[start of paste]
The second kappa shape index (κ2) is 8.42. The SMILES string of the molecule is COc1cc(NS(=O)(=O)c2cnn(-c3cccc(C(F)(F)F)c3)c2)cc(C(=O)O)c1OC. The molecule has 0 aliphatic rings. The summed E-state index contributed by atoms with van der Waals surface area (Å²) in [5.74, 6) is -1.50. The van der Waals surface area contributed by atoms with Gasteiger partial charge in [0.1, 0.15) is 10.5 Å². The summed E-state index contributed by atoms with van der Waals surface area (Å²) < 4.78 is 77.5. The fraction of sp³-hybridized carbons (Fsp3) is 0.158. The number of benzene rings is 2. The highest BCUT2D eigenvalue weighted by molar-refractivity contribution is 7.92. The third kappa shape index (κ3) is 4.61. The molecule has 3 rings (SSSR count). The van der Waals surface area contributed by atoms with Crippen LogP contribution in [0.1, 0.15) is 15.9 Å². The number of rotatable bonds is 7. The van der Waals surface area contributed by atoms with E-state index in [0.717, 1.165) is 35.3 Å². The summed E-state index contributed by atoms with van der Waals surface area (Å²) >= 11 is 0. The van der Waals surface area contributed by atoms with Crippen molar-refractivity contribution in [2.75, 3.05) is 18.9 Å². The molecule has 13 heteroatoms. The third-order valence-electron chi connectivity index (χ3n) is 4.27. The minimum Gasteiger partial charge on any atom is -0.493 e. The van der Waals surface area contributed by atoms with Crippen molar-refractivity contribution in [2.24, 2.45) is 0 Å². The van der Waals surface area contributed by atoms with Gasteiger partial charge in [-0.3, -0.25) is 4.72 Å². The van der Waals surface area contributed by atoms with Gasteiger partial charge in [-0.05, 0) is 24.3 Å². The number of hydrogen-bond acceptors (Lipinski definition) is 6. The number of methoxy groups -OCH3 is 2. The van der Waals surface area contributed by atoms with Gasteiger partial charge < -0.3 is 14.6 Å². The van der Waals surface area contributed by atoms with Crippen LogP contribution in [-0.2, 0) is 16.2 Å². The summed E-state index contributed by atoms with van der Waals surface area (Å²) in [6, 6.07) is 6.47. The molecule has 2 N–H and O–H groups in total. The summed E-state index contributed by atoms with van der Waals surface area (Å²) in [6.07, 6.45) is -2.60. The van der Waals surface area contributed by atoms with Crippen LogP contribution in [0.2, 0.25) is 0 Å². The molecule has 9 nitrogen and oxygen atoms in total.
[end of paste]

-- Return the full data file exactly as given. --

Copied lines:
The second kappa shape index (κ2) is 8.42. The SMILES string of the molecule is COc1cc(NS(=O)(=O)c2cnn(-c3cccc(C(F)(F)F)c3)c2)cc(C(=O)O)c1OC. The molecule has 0 aliphatic rings. The summed E-state index contributed by atoms with van der Waals surface area (Å²) in [5.74, 6) is -1.50. The van der Waals surface area contributed by atoms with Gasteiger partial charge in [0.1, 0.15) is 10.5 Å². The summed E-state index contributed by atoms with van der Waals surface area (Å²) < 4.78 is 77.5. The fraction of sp³-hybridized carbons (Fsp3) is 0.158. The number of benzene rings is 2. The highest BCUT2D eigenvalue weighted by molar-refractivity contribution is 7.92. The third kappa shape index (κ3) is 4.61. The molecule has 3 rings (SSSR count). The van der Waals surface area contributed by atoms with Crippen LogP contribution in [0.1, 0.15) is 15.9 Å². The number of rotatable bonds is 7. The van der Waals surface area contributed by atoms with E-state index in [0.717, 1.165) is 35.3 Å². The summed E-state index contributed by atoms with van der Waals surface area (Å²) >= 11 is 0. The van der Waals surface area contributed by atoms with Crippen molar-refractivity contribution in [2.75, 3.05) is 18.9 Å². The molecule has 13 heteroatoms. The third-order valence-electron chi connectivity index (χ3n) is 4.27. The minimum Gasteiger partial charge on any atom is -0.493 e. The van der Waals surface area contributed by atoms with Crippen molar-refractivity contribution in [2.24, 2.45) is 0 Å². The van der Waals surface area contributed by atoms with Gasteiger partial charge in [-0.3, -0.25) is 4.72 Å². The van der Waals surface area contributed by atoms with Gasteiger partial charge in [-0.05, 0) is 24.3 Å². The number of hydrogen-bond acceptors (Lipinski definition) is 6. The number of methoxy groups -OCH3 is 2. The van der Waals surface area contributed by atoms with Gasteiger partial charge < -0.3 is 14.6 Å². The van der Waals surface area contributed by atoms with Crippen LogP contribution in [-0.2, 0) is 16.2 Å². The summed E-state index contributed by atoms with van der Waals surface area (Å²) in [6, 6.07) is 6.47. The molecule has 2 N–H and O–H groups in total. The summed E-state index contributed by atoms with van der Waals surface area (Å²) in [6.07, 6.45) is -2.60. The van der Waals surface area contributed by atoms with Crippen LogP contribution in [0.2, 0.25) is 0 Å². The molecule has 9 nitrogen and oxygen atoms in total.